New Health Law’s Protections For Adult Children Begins

Parents, mark your calendars. Starting Sept. 23, adult children will no longer be left to fend for themselves in their search for health insurance. The new federal health law requires that insurers give parents the option of keeping their adult children covered until they’re 26 years old. It becomes effective for the health policy at the beginning of the plan year.  

New individual and group health plans that provide family benefits are required to extend coverage to young adult children, including those who had previously fallen off their parents’ plans. However, if a child has an offer of insurance through a job, some group plans that were in existence when the law was enacted on March 23 can exclude the young adults from their parents’ coverage. That exemption expires in 2014.

Married children and financially independent children are eligible for the coverage, but their spouses or children are not.

About 30 percent of young adults do not have health insurance, according to the Department of Health and Human Services. HHS estimates that the new law could provide coverage to about 1.2 million people ages of 19 to 25 who are currently uninsured.

Cost and access are a problem for many of these people. Only 25 percent of young adults are offered insurance through their employers, says Aaron Smith, co-founder of Young Invincibles, a national organization representing the interests of 18-34 year-olds. The organization provides information on this provision at Gettingcovered.org.

Some questions and answers about the change:

Will my benefits change if I add my adult child to my plan? 

The majority of employees won’t see significant changes to their benefits packages, according to Steve Raetzman, a partner in consulting firm Mercer’s health and benefits consulting practice. However, some employers are expected to alter the way they share costs with employees as a direct response to this provision.

What’s the likely charge for adding an adult child?

That will vary. But under the new law, young adults cannot be charged more than any other dependent. In a recent Mercer survey of nearly 800 employers, 20 percent said they’ll account for any additional costs by offering four or more rates based on how many dependents an employee chooses to cover, instead of the traditional two-tiered rates for employee-only and family coverage. Under such a system, someone covering three children would likely pay more than a co-worker covering only two. Sixteen percent of employers surveyed said they plan to simply raise employee contributions for all dependents.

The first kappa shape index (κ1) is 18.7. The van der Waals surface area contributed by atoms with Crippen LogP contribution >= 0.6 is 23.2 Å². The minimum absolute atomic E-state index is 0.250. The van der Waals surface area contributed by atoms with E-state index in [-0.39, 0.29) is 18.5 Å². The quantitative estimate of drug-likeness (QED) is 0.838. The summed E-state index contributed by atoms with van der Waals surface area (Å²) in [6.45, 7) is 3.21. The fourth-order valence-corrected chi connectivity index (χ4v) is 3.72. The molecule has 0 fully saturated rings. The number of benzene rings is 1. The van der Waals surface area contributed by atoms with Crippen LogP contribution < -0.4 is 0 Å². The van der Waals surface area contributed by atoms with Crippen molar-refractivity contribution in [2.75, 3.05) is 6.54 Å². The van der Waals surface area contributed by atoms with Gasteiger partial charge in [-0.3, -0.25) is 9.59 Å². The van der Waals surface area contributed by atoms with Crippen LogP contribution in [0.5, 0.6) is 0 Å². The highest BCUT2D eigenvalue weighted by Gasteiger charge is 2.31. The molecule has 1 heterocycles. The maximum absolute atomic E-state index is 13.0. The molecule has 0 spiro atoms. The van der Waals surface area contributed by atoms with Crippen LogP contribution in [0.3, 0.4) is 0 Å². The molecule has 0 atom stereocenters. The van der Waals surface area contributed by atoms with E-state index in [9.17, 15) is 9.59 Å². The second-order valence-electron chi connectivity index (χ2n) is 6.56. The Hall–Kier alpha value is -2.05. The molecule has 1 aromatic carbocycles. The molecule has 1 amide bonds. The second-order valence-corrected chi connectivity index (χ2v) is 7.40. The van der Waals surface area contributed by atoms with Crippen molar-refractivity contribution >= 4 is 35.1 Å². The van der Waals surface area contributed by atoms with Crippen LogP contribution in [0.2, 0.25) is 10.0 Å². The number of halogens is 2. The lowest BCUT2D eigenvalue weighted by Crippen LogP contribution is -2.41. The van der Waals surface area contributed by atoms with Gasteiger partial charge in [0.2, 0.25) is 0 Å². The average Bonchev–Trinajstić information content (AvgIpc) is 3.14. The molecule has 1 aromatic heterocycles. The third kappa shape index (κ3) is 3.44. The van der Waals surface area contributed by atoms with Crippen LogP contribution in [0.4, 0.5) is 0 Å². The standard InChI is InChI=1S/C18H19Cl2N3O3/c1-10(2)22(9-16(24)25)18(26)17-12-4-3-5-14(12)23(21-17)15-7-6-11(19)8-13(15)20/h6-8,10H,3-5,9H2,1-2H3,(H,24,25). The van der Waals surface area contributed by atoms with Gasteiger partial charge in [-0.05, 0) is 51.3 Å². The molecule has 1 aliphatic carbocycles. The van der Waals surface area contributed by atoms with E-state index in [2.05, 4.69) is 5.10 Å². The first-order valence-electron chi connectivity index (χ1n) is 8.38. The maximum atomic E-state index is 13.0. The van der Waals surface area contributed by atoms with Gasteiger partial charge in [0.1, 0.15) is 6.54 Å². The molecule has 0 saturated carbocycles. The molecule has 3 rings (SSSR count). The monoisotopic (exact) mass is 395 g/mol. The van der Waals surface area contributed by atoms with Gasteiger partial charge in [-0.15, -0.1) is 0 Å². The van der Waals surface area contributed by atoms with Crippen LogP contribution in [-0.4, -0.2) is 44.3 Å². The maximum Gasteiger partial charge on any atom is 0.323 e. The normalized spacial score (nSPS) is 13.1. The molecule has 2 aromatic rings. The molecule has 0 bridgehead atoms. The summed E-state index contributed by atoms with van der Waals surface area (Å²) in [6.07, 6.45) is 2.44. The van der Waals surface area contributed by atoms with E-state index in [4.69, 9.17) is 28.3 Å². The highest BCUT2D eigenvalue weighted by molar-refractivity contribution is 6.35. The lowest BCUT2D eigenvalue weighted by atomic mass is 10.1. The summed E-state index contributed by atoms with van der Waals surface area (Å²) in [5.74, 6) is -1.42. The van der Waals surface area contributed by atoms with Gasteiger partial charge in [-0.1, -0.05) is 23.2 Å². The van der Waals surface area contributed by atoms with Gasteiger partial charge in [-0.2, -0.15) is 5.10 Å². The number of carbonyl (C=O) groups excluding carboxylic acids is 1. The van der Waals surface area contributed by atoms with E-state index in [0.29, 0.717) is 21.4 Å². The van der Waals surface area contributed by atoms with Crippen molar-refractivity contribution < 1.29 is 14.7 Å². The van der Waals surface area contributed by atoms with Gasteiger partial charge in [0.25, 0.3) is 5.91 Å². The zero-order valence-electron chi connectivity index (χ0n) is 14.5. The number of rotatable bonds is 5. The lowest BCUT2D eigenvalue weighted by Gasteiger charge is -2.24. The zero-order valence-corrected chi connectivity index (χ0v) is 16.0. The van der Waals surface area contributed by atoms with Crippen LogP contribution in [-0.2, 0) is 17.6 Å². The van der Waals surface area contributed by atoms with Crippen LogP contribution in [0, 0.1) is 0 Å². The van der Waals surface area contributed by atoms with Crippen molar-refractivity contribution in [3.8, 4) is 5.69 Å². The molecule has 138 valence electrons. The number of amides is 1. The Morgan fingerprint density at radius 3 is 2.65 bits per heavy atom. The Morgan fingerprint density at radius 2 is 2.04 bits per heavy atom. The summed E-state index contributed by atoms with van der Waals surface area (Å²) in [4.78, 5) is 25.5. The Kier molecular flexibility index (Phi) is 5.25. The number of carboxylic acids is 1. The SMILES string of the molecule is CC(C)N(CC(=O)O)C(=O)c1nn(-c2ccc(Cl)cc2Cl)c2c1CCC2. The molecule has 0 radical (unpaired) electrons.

Does the change apply to all health care benefits?

No. It’s important to note, Raetzman says, that the new law covers medical benefits and that coverage for other care, such as dental and vision, may not apply. “You have to look closely for the eligibility of each benefit,” Raetzman says. “The official source of what you are entitled to is your employer’s plan.” 

What about pre-existing conditions?

Although the new health law prohibits insurers from denying coverage for children under the age of 19 who have pre-existing conditions, that doesn’t apply to young adult children applying for coverage in the individual insurance market. They can be denied coverage because of existing medical conditions or disabilities that require ongoing medical care, says Carrie McLean, consumer specialist at online broker eHealthInsurance.com

“People automatically assume insurance companies have to allow children back on their plan until age 26. They’ll allow them back on the plan only if they can pass medical underwriting,” McLean says. During medical underwriting, insurers review age, gender and health history before offering coverage. That exemption also expires in 2014.

Some young adults joining their parents’ employer-sponsored health plans can face a pre-existing condition exclusion for up to 12 months in which care for the existing illness is not covered. The rules vary by state. Once the exclusion period expires, the young adult will be covered for the illness. 

Can I find a better deal for my child if I decide to go outside my employer plan and get my adult child an individual policy?

If the cost of adding an adult child to your employer-based health plan seems high, parents can also explore options on the individual market.

EHealthInsurance evaluated more than 288,000 individual health insurance policies sold to consumers ages 18 to 24 and found that the average national monthly premium as of last February was $109 with a $2,651 deductible.

Parents who buy their family’s insurance on the individual market also may save money on their adult child’s coverage by purchasing a different plan tailored to that individual child’s needs instead of adding him or her to the family plan, McLean says.

How do I sign my child up?

Insurers and employers are required by law to notify consumers about a special 30-day dependent open-enrollment period. It must begin no later than the first day of the plan year that starts after Sept. 23. Many employers will simply fold this into their annual open-enrollment period beginning in late fall for a benefit year that starts on Jan. 1, 2011.

Are there other dates to watch for?

July 1 is the second most common benefit start date, according to Raetzman. But a company can begin its plan year at any time, so it’s critical to check with your employer about when your child will be eligible for coverage.

In the individual market, the majority of policies start on Oct. 1. You’ll need to contact your insurer or agent to fill out the necessary forms.